Our study has an obvious weakness in its response rates, however, particularly at one year. This level of loss to follow up inevitably raises concerns about bias in the non-response. Though we cannot exclude the possibility of bias, when examining the known characteristics of respondents and non-respondents at each stage the groups appear similar, so such bias is at least not obvious. Despite this, it is still possible that those who are lost to follow-up have all been sufficiently reassured or had their management optimised following the gastroenterology appointment resulting in considerable improvement in QoL. If this is the case, then our study underestimates the positive impact of a referral to gastroenterology for patients with IBS. If the mean utility change for all respondents at each time point is assessed, then utility increased by 0.04 over the first three months and then decreased by 0.07 over the next nine months, so that it was 0.03 lower than baseline at one year. The magnitude of the increase in utility at three months is the same when the baseline is restricted to only those responding at three months. The magnitude of the decrease at 12 months is reduced, however. This means that the baseline utility for those patients responding at 12 months had a lower mean than those who were lost to follow-up. It is possible, therefore, that there is a response bias due to the respondents lower baseline utility representing patients who are less likely to benefit from a gastoenterology appointment. This would need further assessment in future studies. A further problem consequent upon the loss to follow up is that we have very limited power. We are therefore unable to be certain that the non-significant increase in QoL we found at 3 months is not important. In fact, the minimum clinically important difference in utility score using the EQ-5D in IBS is only 0.03, so the 0.06 point mean increase which is our central estimate would clearly be important if true. Yet the results at one year suggest that even if there is a real effect on QoL three months after referral it is likely to be transient. Finally, the low power limits our ability to assess differences in subgroups of IBS patients. Notwithstanding this, the non-significant benefit we found was more pronounced in older patients with diarrhoea.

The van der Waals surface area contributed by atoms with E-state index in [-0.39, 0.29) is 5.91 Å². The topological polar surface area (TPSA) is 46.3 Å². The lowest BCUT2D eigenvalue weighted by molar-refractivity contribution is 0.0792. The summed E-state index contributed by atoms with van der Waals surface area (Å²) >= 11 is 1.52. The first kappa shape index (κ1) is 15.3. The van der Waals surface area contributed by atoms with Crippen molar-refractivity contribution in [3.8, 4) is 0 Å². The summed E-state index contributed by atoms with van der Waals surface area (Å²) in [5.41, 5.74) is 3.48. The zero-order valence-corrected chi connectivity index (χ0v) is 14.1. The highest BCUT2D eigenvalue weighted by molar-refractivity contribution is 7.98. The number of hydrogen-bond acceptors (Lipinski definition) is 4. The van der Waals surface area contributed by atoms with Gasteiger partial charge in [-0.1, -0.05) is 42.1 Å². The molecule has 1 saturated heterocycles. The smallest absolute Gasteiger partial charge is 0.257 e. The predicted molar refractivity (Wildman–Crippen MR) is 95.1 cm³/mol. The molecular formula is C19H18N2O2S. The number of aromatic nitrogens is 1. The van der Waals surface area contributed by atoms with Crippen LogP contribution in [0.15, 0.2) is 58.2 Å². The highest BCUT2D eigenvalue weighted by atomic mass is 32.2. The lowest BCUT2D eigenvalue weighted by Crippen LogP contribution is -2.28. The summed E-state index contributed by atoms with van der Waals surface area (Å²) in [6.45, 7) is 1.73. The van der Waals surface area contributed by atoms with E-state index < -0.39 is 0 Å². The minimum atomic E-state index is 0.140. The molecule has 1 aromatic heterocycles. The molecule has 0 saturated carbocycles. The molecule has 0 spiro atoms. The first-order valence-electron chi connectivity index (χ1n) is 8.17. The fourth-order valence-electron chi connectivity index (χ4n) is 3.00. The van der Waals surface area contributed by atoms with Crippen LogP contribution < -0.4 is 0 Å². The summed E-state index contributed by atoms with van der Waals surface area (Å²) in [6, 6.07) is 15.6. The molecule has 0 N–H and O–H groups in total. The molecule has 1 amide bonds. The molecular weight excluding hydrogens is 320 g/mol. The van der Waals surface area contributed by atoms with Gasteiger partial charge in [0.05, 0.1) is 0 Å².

Even though there are no directly comparable studies yet published, our results should be considered in conjunction with what is already known. In keeping with other studies that report greater referral of patients with diarrhoea predominant symptoms rather than constipation or alternating bowel function[17,19,28], a higher proportion of patients in our study had diarrhoea predominant IBS than is seen in primary care. Likewise, almost 20% of the 92 patients who completed a first questionnaire were diagnosed with a condition other than IBS, which is similar to a previous report in the UK.29 In that study, between 15% and 28% of similar patients undergoing colonoscopy had a diagnosis other than IBS apparently responsible for their symptoms. These results are at variance however with those from America where a structural lesion has been reported in over 40% of patients with IBS who received a colonoscopy. The proportion with such lesions, however, was not significantly different to that found in screening colonoscopy in the general population and only changed the diagnosis of IBS in 2% of patients. In contrast to the higher American prevalence of apparent organic disease, in Denmark organic disease was identified in only 10% of patients diagnosed with IBS who subsequently received extensive gastroenterological investigation. In the Danish study, however, patients were randomly assigned gastroenterological investigation as opposed to having been referred for further investigation as in our own.